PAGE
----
GOD – IV – Revelation Review

I find it fundamentally wrong that of all the writers at AMG, I’m the one to pick up Christian metal bands for review. There are few writers here as against Christianity as ole Grier. I mean, to each their own and live your bliss and all that, but you know what I’m getting at. Yet, I even picked up Narnia and proved to a handful of you bozos that they’re worth a listen. Well, as long as you’re into that power metal-meets-neoclassical Yngwie Malmsteen sound. Narnia is one thing. Try a band whose name says it all. Try GOD. All bold, all caps, almighty. I can see you looking at the genre tags, expecting words like “gospel” and “power metal.” Instead, you see “prog,” “instrumental,” and “tech-death.” Do you believe in revelations? Well, you’re about to.

As I’ve explored GOD‘s catalog, I’ve discovered the band to be a true enigma. One member, two members, a hundred? American, English, Scandinavian? Baptist, Episcopalian, Methodist? All questions I can’t answer. All I know is that IV – Revelation is, well… their fourth full-length album. It’s preceded by I – God, II – Jesus Christ, and III – Holy Spirit. Each is a simply laid-out record of a dozen-ish songs with runtimes ranging from forty-five minutes to over an hour. Song titles read like a supplementary prayer book designed for daily worship. “Faith,” “Love,” “Obey,” “Sin,” and “Salvation” are but a few examples. And, to my surprise, all are quite good.

As the promo material for this year’s release states, these men/women/things have set out on a journey to create a total of thirty-three records before his/her/its death. GOD‘s style of improvisational metal combines tech death with the instrumental qualities of Pelican, the djentiness of Meshuggah, and the old-school prog of While Heaven Wept. Toss in some Dream Theater and Trans-Siberian Orchestra flair and you’ve got it all covered. So it makes sense that the band appears classically trained (as per the posts on their Facebook page), using three different bass guitars and a slew of guitar effects that sound like keys (but aren’t). But that’s not even the half of it.

Now, four albums into their overwhelming quest of thirty-three, IV – Revelation is the band’s largest feat yet. Spanning over two hours, the twenty-two chapters of the Book of Revelation comes to life as twenty-two auditory gifts. The last time I took on a record of this girth was Midnight Odyssey‘s Shards of Silver Fade. And while I wasn’t impressed with that long-winded release, I’m rather impressed with this one. After the eight-minute opener “Revelation,” the album begins a heavy-as-fuck ascension through the back-to-back-to-back-to-back monsters “Lucifer,” Hell,” “Beast,” and “Humanity’s Number – Six Hundred Threescore and Six.” Like any good concept album, these songs feel like the titles given to them. “Hell” is a mind-fucking piece that feels like an exploration of the nine levels of Dante’s masterpiece and “Humanity’s Number” is a sinister fiend of tech-death chuggery.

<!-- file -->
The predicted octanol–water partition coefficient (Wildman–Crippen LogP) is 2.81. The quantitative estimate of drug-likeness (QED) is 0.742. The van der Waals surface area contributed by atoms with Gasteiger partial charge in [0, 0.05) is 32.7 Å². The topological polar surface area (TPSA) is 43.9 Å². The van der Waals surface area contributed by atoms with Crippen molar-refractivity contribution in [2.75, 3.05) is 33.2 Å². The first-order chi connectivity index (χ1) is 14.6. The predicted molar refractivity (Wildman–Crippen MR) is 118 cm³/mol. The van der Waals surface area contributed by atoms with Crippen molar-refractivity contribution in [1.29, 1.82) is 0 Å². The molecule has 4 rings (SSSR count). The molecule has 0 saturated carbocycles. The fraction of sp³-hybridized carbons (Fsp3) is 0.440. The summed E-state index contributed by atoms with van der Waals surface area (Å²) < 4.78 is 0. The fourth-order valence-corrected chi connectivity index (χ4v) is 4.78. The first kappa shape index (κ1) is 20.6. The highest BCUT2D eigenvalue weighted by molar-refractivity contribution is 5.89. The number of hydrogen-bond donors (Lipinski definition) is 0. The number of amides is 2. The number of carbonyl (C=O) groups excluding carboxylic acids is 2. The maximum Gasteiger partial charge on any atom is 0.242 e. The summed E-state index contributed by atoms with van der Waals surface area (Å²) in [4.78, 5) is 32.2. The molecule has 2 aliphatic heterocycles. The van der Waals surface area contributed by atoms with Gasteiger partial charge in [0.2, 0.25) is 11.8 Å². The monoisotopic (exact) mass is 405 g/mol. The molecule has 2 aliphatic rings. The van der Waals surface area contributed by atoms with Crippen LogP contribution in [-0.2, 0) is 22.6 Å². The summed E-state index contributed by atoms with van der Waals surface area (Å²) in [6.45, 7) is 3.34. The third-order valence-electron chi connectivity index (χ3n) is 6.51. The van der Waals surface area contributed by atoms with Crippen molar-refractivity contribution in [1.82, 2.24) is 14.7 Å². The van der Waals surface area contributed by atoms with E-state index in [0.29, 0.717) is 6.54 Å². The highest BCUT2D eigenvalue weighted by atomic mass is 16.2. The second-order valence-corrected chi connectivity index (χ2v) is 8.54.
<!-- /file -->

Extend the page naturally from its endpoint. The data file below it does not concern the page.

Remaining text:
Yet, as we progress past some more Biblical numbers (“7” and “144,000”), the build that hasn’t let-up since the opener climaxes with “War.” And, goddamn, does “War” sound as it suggests. The first half of this album is a beastly ascension that has your ears pricked to every nook, cranny, and nuance. The suspense builds with each passing track, growing to a mighty crescendo with the eleven-minute “Abyss.” And then the storm passes and the suspense eases off into a gentile, almost-The Ocean-esque conclusion to the song.

 

And, to be honest, this is where I take a break. Like any well-crafted vinyl, there’s always a great place to flip the record. From “Messiah” to album-closer “Amen,” the tone of the record is a touch calmer—introducing acoustic pieces and an air of hope and closure. Though there’s still plenty of heft in songs like “Amen” and “Lake of Fire – The Second Death,” there’re major-key moments in “Messiah,” “Eternity,” “Book of Life,” and “New Heaven, New Earth, New Jerusalem.” The band uses their proggy side more than ever for these final eight tracks of the album, rising and falling to the album’s concept.

While this is a loooong album, don’t write it off just yet. Longer than any album I’d dare say I can listen to on repeat, that’s exactly what I’ve been doing with this. Its combination of helpless and hopeful, sinister and uplifting is addictive. Even if you’ve never read the story on which the album is based, you can feel the life and death struggle within. Though compressed more than I’d care for, the instrumentation and clever tricks in effects and delivery make it worth it six-hundred-threescore-and-six fold. Four albums in and this is GOD‘s best yet.


Rating: 3.5/5.0
DR: 6 | Format Reviewed: 320 kb/s mp3
Label: Self Release
Websites: godelrigna.bandcamp.com1 | facebook.com/godelrigna
Releases Worldwide: July 14th, 2020

Show 1 footnote

  1. Wait until you see the financial surprise awaiting you when you click this link… But, seriously, don’t be a dick. Purchase the album for something.
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